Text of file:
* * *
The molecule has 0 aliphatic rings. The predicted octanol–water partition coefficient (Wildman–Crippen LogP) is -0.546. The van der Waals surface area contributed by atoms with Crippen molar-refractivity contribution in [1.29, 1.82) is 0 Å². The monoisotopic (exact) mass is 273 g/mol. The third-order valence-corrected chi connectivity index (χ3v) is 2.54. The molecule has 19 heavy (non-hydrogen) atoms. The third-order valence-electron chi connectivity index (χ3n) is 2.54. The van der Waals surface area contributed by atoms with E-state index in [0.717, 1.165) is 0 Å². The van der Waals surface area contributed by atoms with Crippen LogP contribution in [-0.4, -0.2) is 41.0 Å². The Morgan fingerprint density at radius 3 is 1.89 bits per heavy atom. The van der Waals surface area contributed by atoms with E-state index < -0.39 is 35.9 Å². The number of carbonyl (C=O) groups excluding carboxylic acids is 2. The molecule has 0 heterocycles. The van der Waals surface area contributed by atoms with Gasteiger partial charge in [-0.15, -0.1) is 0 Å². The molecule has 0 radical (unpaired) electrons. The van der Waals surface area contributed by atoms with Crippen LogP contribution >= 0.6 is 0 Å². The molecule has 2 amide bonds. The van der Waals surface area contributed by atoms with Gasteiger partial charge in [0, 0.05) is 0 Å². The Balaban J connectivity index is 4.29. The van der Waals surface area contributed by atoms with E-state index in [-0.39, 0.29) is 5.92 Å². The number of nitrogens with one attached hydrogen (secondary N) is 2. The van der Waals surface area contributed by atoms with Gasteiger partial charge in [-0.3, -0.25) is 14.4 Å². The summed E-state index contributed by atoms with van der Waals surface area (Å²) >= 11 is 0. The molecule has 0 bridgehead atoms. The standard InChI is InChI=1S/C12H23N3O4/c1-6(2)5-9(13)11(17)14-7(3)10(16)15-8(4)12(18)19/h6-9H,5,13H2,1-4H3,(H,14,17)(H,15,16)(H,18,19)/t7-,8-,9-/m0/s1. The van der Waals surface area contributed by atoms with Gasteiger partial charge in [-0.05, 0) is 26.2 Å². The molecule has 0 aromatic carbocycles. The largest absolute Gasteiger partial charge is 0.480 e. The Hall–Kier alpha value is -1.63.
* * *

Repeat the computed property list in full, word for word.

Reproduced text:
The molecule has 0 aliphatic rings. The predicted octanol–water partition coefficient (Wildman–Crippen LogP) is -0.546. The van der Waals surface area contributed by atoms with Crippen molar-refractivity contribution in [1.29, 1.82) is 0 Å². The monoisotopic (exact) mass is 273 g/mol. The third-order valence-corrected chi connectivity index (χ3v) is 2.54. The molecule has 19 heavy (non-hydrogen) atoms. The third-order valence-electron chi connectivity index (χ3n) is 2.54. The van der Waals surface area contributed by atoms with E-state index in [0.717, 1.165) is 0 Å². The van der Waals surface area contributed by atoms with Crippen LogP contribution in [-0.4, -0.2) is 41.0 Å². The Morgan fingerprint density at radius 3 is 1.89 bits per heavy atom. The van der Waals surface area contributed by atoms with E-state index < -0.39 is 35.9 Å². The number of carbonyl (C=O) groups excluding carboxylic acids is 2. The molecule has 0 heterocycles. The van der Waals surface area contributed by atoms with Gasteiger partial charge in [-0.15, -0.1) is 0 Å². The molecule has 0 radical (unpaired) electrons. The van der Waals surface area contributed by atoms with Crippen LogP contribution >= 0.6 is 0 Å². The molecule has 2 amide bonds. The van der Waals surface area contributed by atoms with Gasteiger partial charge in [0, 0.05) is 0 Å². The Balaban J connectivity index is 4.29. The van der Waals surface area contributed by atoms with E-state index in [-0.39, 0.29) is 5.92 Å². The number of nitrogens with one attached hydrogen (secondary N) is 2. The van der Waals surface area contributed by atoms with Gasteiger partial charge in [-0.3, -0.25) is 14.4 Å². The summed E-state index contributed by atoms with van der Waals surface area (Å²) >= 11 is 0. The molecule has 0 bridgehead atoms. The standard InChI is InChI=1S/C12H23N3O4/c1-6(2)5-9(13)11(17)14-7(3)10(16)15-8(4)12(18)19/h6-9H,5,13H2,1-4H3,(H,14,17)(H,15,16)(H,18,19)/t7-,8-,9-/m0/s1. The van der Waals surface area contributed by atoms with Gasteiger partial charge in [-0.05, 0) is 26.2 Å². The molecule has 0 aromatic carbocycles. The largest absolute Gasteiger partial charge is 0.480 e. The Hall–Kier alpha value is -1.63.